BLM has published temporary restrictions for the Black Rock Desert this summer, in effect from August 18 through October 31, 2021. Among the restrictions are a prohibition on commercial activities as defined in 43 CFR 2932.5. Any BLM decisions for the public lands this summer are outside the cycle of negotiations of the Black Rock City SRP, and Burning Man Project has no say or influence in this decision-making. We do want our community to be informed, however, and are sharing this information widely so you are prepared for your travels.
Using GPS Coordinates
With no trash fence, no city map, no Man to orient by, and camps that are dispersed for miles, you can easily get lost in the Black Rock Desert. If you’re camped on the playa and strike out on your own, communicate with friends ahead of time and be clear about your plans and location. You can load a GPS navigation app (in advance!) on your phone, purchase a handheld GPS device, or research how to share your GPS coordinates natively on your smartphone (it’s pretty straightforward). We’ve heard the what3words app is being used by some visitors to the Black Rock Desert this summer to track their locations, and Gaia GPS can track your route and get you home. Sharing your GPS coordinates with emergency service providers can mean the difference between being rescued, and not.
Burning Man Project in Gerlach
This summer, there are more Burning Man Project Project employees and volunteers than usual living, working, and playing in Gerlach. We are activating and improving our properties, building infrastructure, and contributing to the inclusive, equitable development of the region. During the next few weeks, our volunteer Black Rock Rangers will be supporting the town of Gerlach as they do each year, helping to guide visitors and answer questions. Our office on Main Street is open, so drop by if we can assist you with local information. We’re there to help. Want to learn more about what we are doing? Every Thursday morning at 9:00 am, Burning Man Project staff lead a tour of our Gerlach properties and explain our current plans, soliciting feedback and ideas from town locals and visitors. Join us at the Oasis (see below) for the weekly tours!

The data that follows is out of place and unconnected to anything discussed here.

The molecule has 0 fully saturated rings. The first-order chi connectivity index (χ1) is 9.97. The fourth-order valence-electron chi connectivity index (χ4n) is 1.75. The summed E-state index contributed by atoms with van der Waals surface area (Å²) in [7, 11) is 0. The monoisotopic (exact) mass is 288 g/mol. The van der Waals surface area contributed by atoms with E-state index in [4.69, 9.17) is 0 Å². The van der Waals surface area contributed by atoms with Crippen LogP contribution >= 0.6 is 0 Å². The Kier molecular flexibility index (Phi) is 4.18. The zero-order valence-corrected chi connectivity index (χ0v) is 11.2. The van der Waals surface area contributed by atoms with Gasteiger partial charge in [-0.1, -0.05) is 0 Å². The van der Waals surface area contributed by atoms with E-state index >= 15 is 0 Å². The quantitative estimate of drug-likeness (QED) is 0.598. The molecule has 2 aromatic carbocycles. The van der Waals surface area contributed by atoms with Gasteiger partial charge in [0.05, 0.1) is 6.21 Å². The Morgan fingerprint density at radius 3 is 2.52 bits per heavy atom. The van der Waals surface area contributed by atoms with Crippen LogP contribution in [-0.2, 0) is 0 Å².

What’s New in Gerlach?
When you arrive in Gerlach, you may see a buzz of activity and notice some new things you haven’t seen before. Look for the bright blue and white “Oasis” sign out in front of the Desert Club (old hotel). If you’re traveling west through town, turn right at the Oasis sign and head to the parking lot behind the building. We’ve built a new plaza where you can fill up on potable water, purchase ice (that’s right, ICE!) and snow cones, review a timeline of Gerlach history, and sit in the shade while you eat delicious pizza at High Rock Pizza. Be sure to fuel up and have a meal or kombucha before you head out to the playa. Check the Gerlach Outreach Facebook page to see what’s open. For more about what’s going on in Gerlach, check out John Curley’s latest pieces. Limited ice sales will also be available at the Empire Store and the Nixon Store, outside of Gerlach (call stores for details).
As you leave town, you’ll see a spire road and brand new plaza being constructed on the east side of County Route 34 at “the 360” property, a Burning Man Project-owned, 360-acre site with future plans to support theme camps and mutant vehicle owners. Stay tuned for more info! We’re excited to be offering services and experiences on that property that will benefit both the Gerlach and Burning Man communities.